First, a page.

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News LokiBot Android Banking Trojan Turns Into Ransomware When You Try to Remove It


Security researchers have spotted a new Android banking trojan named LokiBot that turns into ransomware and locks users' phones when they try to remove its admin privileges.

The malware is more banking trojan than ransomware — according to SfyLabs researchers, the ones who discovered it — and is used for this purpose primarily

LokiBot sold online for $2,000
Similar to Svpeng, CryEye, DoubleLocker, ExoBot, and other recent Android malware families, LokiBot is also sold online on hacking forums. The price for a full LokiBot license is $2,000, paid in Bitcoin.

LokiBot has its own unique features compared to other Android banking trojans. For starters, it can open a mobile browser and load an URL and will install a SOCKS5 proxy to redirect outgoing traffic.

It can also automatically reply to SMS messages and send SMS messages to all of the victim's contacts, a feature most likely used to send SMS spam and infect new users.

Last but not least, LokiBot can also show "fake" notifications disguised as coming from other apps. The malware uses this feature to trick users into thinking they've received money in their bank account and open the mobile banking app. When the user taps the notification, Lokibot shows the phishing overlay instead of the real app.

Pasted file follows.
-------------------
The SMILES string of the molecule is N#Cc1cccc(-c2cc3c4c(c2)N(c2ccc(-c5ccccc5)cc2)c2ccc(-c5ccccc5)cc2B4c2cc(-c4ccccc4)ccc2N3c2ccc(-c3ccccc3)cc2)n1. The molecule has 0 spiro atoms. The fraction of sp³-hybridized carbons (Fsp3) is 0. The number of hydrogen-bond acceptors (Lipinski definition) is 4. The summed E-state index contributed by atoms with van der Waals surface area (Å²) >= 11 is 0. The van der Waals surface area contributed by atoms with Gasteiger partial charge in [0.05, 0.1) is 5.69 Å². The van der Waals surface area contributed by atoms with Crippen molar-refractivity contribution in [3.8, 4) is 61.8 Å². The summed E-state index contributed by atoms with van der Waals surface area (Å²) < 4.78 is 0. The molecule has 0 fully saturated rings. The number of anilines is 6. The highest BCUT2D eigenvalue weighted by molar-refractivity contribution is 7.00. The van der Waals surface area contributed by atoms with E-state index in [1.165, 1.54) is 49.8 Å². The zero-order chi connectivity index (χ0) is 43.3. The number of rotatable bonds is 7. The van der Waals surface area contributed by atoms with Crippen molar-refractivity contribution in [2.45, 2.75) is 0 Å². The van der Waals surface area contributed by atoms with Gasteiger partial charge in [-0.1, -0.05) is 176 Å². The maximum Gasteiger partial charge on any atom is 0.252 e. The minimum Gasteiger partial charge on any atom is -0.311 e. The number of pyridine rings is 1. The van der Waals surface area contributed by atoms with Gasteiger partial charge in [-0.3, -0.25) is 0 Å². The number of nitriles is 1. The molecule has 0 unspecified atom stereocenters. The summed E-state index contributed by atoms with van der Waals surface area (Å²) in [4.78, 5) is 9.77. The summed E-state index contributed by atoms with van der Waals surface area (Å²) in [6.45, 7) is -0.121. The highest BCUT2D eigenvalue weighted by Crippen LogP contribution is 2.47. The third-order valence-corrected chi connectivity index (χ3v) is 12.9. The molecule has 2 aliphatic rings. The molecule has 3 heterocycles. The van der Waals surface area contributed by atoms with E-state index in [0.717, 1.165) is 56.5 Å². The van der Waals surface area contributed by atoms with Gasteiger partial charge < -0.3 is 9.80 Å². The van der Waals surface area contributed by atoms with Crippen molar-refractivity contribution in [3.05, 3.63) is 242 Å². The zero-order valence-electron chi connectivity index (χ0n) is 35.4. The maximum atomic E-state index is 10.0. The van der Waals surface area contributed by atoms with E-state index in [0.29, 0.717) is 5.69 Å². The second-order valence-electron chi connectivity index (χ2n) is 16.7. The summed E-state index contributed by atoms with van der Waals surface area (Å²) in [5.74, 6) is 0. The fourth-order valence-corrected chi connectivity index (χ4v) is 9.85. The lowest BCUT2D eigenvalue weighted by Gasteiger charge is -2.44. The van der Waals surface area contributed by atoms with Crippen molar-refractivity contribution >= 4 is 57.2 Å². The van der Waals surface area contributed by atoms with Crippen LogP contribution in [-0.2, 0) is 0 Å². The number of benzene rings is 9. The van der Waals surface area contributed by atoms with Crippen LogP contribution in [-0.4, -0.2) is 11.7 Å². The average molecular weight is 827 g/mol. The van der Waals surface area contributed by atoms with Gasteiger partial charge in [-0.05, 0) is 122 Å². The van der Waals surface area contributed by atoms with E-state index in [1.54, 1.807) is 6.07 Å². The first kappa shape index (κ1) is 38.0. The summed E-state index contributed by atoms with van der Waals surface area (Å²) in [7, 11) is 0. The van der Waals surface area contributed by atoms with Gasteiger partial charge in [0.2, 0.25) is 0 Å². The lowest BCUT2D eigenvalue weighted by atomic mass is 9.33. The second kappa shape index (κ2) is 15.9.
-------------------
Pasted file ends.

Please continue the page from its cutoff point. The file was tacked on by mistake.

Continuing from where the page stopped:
LokiBot ransomware behavior is faulty
The malware works on Android 4.0 and higher and requires administrator privileges, which it asks during installation.

If users detect something fishy about the malware and they move to remove its administrator privileges, LokiBot will trigger its ransomware behavior.

The good news is that the ransomware routine is not implemented correctly and fails to encrypt users' files.

According to SfyLabs, LokiBot's "Go_Crypt" ransomware function is supposed to lock the user's screen and encrypt files with an AES128 algorithm.

"The encryption function in this ransomware utterly fails, because even though the original files are deleted, the encrypted file is decrypted [immediately] and written back to itself," SfyLabs says. "Thus, victims won't lose their files, they are only renamed."

LokiBot Android Banking Trojan Turns Into Ransomware When You Try to Remove It